B.
Decryption
The Decryption process is reverse process of
Encryption and it also consists of ten rounds of
transformation. But the input to round #1 will be EX-OR
of cipher text and key 10. Each round from round #1 to
round #9 again consists of four different transformation
internally except 10 round. These transformations are
namely InvSubBytes, InvShiftRows, InvMixColumns and
InvAddRound key transformation. Round #10 is slightly
different from other rounds in that the InvMixColumns
transformation is removed. Like in Encryption output of
one round is fed as input to the next round. The usage of
keys also reverse in this case i.e. round #1 uses key 9 and
round #2 uses key 8 and so on. Total ten rounds of
transformations produces decrypted output i.e. Plain Text.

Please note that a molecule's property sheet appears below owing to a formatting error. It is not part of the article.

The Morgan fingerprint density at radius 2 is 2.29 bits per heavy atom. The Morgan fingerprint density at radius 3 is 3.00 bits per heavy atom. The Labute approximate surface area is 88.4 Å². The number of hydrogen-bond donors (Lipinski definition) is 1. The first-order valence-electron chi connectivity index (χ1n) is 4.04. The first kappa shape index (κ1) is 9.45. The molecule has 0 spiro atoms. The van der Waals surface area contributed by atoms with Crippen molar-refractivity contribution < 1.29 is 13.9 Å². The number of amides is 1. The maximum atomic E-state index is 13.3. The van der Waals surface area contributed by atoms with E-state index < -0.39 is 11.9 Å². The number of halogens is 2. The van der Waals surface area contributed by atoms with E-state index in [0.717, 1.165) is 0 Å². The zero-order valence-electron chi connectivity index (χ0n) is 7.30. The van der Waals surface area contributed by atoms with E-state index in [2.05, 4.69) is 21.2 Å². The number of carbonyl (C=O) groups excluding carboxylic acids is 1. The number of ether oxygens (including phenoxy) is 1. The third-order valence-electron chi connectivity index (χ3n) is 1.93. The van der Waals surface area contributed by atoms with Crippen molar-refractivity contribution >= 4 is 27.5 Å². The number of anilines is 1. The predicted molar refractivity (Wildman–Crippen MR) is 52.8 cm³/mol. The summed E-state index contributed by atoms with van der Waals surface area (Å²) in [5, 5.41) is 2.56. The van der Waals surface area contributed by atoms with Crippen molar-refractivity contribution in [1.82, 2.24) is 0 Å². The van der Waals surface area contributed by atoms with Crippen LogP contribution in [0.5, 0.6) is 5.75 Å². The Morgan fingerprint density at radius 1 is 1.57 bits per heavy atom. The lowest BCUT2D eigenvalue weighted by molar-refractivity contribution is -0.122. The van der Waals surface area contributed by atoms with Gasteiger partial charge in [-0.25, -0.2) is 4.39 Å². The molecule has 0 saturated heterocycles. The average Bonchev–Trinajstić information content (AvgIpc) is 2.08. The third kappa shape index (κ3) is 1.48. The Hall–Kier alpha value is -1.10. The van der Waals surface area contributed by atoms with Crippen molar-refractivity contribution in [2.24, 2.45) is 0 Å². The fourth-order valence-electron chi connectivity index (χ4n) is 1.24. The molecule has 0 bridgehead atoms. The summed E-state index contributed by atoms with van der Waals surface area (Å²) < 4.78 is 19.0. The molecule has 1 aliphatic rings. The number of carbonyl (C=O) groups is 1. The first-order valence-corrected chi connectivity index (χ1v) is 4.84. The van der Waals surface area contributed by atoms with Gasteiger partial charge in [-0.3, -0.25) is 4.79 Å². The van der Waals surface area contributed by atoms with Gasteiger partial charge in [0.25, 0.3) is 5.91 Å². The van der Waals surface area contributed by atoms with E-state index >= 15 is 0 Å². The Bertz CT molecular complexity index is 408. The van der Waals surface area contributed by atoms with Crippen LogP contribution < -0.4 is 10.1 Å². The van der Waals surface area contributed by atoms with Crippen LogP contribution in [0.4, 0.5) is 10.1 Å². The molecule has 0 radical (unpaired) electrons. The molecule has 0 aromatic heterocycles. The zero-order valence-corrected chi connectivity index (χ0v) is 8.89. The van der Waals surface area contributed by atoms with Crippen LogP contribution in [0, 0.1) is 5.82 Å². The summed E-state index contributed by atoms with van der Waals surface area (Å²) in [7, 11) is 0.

C.
Key Generation
This part takes a 128 bit key. The 128 bit key is
divided into four words represented in w[0,3]. These four
words are used as it is for encryption initially before
starting of a round and for round 10 of decryption part.
These 4 words are used for producing a new key
represented by w[4,7]. Which is used for round #1 of
encryption and round #9 of decryption. These 4 words
represented by w[4,7] which is key 1, is used for
producing key2 represented by w[8,11]. Like this it will
generate total 40 words i.e. 10 keys.
III. AES Specification
For the AES algorithm, the number of rounds to be
performed during the execution of the algorithm is
dependent on the key size. The number of rounds is
represented by Nr, where Nr = 10 when Nk = 4, Nr = 12
when Nk = 6, and Nr = 14 when Nk = 8. The only KeyBlock-Round combinations that conform to this
standard are given in Fig. 2.
array of 4-byte words, denoted [wi], with I in the range
0≤ I <Nb(Nr + 1).
The key expansion has Temp, Subword(),
Rotword(), Rcon[i],w[i - Nk] stages. The following
example will show its detail.
Cipher Key =
2b 7e 15 16 28 ae d2 a6 ab f7 15 88 09 cf 4f 3c
for Nk = 4, which results in
w0 = 2b7e1516, w1 = 28aed2a6, w2 = abf71588, w3 =
09cf4f3c